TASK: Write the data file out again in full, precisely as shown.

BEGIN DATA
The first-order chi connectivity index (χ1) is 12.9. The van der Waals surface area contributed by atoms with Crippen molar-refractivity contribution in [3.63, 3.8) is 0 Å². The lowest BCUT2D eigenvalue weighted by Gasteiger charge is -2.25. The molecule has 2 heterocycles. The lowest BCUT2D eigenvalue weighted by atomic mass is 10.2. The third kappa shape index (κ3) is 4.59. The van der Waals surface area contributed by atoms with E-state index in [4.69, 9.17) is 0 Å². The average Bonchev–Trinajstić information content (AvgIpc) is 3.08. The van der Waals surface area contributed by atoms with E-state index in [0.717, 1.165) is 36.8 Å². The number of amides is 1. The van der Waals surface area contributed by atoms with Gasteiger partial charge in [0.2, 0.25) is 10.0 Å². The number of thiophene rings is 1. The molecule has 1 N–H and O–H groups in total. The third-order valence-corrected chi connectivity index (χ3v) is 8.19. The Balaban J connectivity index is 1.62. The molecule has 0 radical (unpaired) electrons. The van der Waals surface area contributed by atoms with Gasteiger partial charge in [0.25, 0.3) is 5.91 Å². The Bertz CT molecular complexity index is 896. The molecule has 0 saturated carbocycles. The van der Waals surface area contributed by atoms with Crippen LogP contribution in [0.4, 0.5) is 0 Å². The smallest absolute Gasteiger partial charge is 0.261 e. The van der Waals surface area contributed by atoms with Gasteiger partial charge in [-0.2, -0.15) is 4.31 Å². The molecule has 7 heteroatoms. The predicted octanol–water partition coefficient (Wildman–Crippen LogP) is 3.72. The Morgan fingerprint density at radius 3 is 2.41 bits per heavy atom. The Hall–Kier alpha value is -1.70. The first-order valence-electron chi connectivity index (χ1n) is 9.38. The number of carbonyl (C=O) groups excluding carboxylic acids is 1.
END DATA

The first-order chi connectivity index (χ1) is 12.9. The van der Waals surface area contributed by atoms with Crippen molar-refractivity contribution in [3.63, 3.8) is 0 Å². The lowest BCUT2D eigenvalue weighted by Gasteiger charge is -2.25. The molecule has 2 heterocycles. The lowest BCUT2D eigenvalue weighted by atomic mass is 10.2. The third kappa shape index (κ3) is 4.59. The van der Waals surface area contributed by atoms with E-state index in [4.69, 9.17) is 0 Å². The average Bonchev–Trinajstić information content (AvgIpc) is 3.08. The van der Waals surface area contributed by atoms with E-state index in [0.717, 1.165) is 36.8 Å². The number of amides is 1. The van der Waals surface area contributed by atoms with Gasteiger partial charge in [0.2, 0.25) is 10.0 Å². The number of thiophene rings is 1. The molecule has 1 N–H and O–H groups in total. The third-order valence-corrected chi connectivity index (χ3v) is 8.19. The Balaban J connectivity index is 1.62. The molecule has 0 radical (unpaired) electrons. The van der Waals surface area contributed by atoms with Gasteiger partial charge in [0.25, 0.3) is 5.91 Å². The Bertz CT molecular complexity index is 896. The molecule has 0 saturated carbocycles. The van der Waals surface area contributed by atoms with Crippen LogP contribution in [0.4, 0.5) is 0 Å². The smallest absolute Gasteiger partial charge is 0.261 e. The van der Waals surface area contributed by atoms with Gasteiger partial charge in [-0.2, -0.15) is 4.31 Å². The molecule has 7 heteroatoms. The predicted octanol–water partition coefficient (Wildman–Crippen LogP) is 3.72. The Morgan fingerprint density at radius 3 is 2.41 bits per heavy atom. The Hall–Kier alpha value is -1.70. The first-order valence-electron chi connectivity index (χ1n) is 9.38. The number of carbonyl (C=O) groups excluding carboxylic acids is 1.